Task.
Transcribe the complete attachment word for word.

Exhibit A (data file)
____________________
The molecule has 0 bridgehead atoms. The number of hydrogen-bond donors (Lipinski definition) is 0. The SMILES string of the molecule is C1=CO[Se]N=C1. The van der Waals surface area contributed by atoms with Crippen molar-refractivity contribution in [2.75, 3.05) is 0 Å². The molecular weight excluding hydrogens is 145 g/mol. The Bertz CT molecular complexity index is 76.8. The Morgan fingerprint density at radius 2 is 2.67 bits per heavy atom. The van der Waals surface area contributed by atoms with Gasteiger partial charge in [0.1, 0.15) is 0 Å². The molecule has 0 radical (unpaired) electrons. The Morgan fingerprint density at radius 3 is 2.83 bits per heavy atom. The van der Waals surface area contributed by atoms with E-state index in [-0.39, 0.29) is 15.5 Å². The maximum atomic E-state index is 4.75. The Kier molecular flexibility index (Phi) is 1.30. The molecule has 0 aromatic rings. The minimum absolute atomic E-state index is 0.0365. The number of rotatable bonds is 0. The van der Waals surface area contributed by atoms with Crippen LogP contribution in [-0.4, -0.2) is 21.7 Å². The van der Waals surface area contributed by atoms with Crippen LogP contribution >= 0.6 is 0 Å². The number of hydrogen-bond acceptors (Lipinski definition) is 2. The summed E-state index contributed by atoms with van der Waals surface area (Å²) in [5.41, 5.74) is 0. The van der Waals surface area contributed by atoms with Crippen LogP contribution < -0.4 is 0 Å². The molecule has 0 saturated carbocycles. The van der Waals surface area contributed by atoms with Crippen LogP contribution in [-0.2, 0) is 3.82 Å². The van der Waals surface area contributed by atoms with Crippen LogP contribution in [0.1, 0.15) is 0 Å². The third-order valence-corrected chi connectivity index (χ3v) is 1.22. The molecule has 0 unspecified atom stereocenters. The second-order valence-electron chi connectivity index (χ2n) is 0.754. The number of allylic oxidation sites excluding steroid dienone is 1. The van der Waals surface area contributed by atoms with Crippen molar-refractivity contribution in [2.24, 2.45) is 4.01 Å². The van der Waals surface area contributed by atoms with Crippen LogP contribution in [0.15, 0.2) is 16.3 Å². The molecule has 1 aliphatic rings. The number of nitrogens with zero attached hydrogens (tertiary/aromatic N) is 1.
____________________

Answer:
The molecule has 0 bridgehead atoms. The number of hydrogen-bond donors (Lipinski definition) is 0. The SMILES string of the molecule is C1=CO[Se]N=C1. The van der Waals surface area contributed by atoms with Crippen molar-refractivity contribution in [2.75, 3.05) is 0 Å². The molecular weight excluding hydrogens is 145 g/mol. The Bertz CT molecular complexity index is 76.8. The Morgan fingerprint density at radius 2 is 2.67 bits per heavy atom. The van der Waals surface area contributed by atoms with Gasteiger partial charge in [0.1, 0.15) is 0 Å². The molecule has 0 radical (unpaired) electrons. The Morgan fingerprint density at radius 3 is 2.83 bits per heavy atom. The van der Waals surface area contributed by atoms with E-state index in [-0.39, 0.29) is 15.5 Å². The maximum atomic E-state index is 4.75. The Kier molecular flexibility index (Phi) is 1.30. The molecule has 0 aromatic rings. The minimum absolute atomic E-state index is 0.0365. The number of rotatable bonds is 0. The van der Waals surface area contributed by atoms with Crippen LogP contribution in [-0.4, -0.2) is 21.7 Å². The van der Waals surface area contributed by atoms with Crippen LogP contribution >= 0.6 is 0 Å². The number of hydrogen-bond acceptors (Lipinski definition) is 2. The summed E-state index contributed by atoms with van der Waals surface area (Å²) in [5.41, 5.74) is 0. The van der Waals surface area contributed by atoms with Crippen LogP contribution < -0.4 is 0 Å². The molecule has 0 saturated carbocycles. The van der Waals surface area contributed by atoms with Crippen LogP contribution in [-0.2, 0) is 3.82 Å². The van der Waals surface area contributed by atoms with Crippen LogP contribution in [0.1, 0.15) is 0 Å². The third-order valence-corrected chi connectivity index (χ3v) is 1.22. The molecule has 0 unspecified atom stereocenters. The second-order valence-electron chi connectivity index (χ2n) is 0.754. The number of allylic oxidation sites excluding steroid dienone is 1. The van der Waals surface area contributed by atoms with Crippen molar-refractivity contribution in [2.24, 2.45) is 4.01 Å². The van der Waals surface area contributed by atoms with Crippen LogP contribution in [0.15, 0.2) is 16.3 Å². The molecule has 1 aliphatic rings. The number of nitrogens with zero attached hydrogens (tertiary/aromatic N) is 1.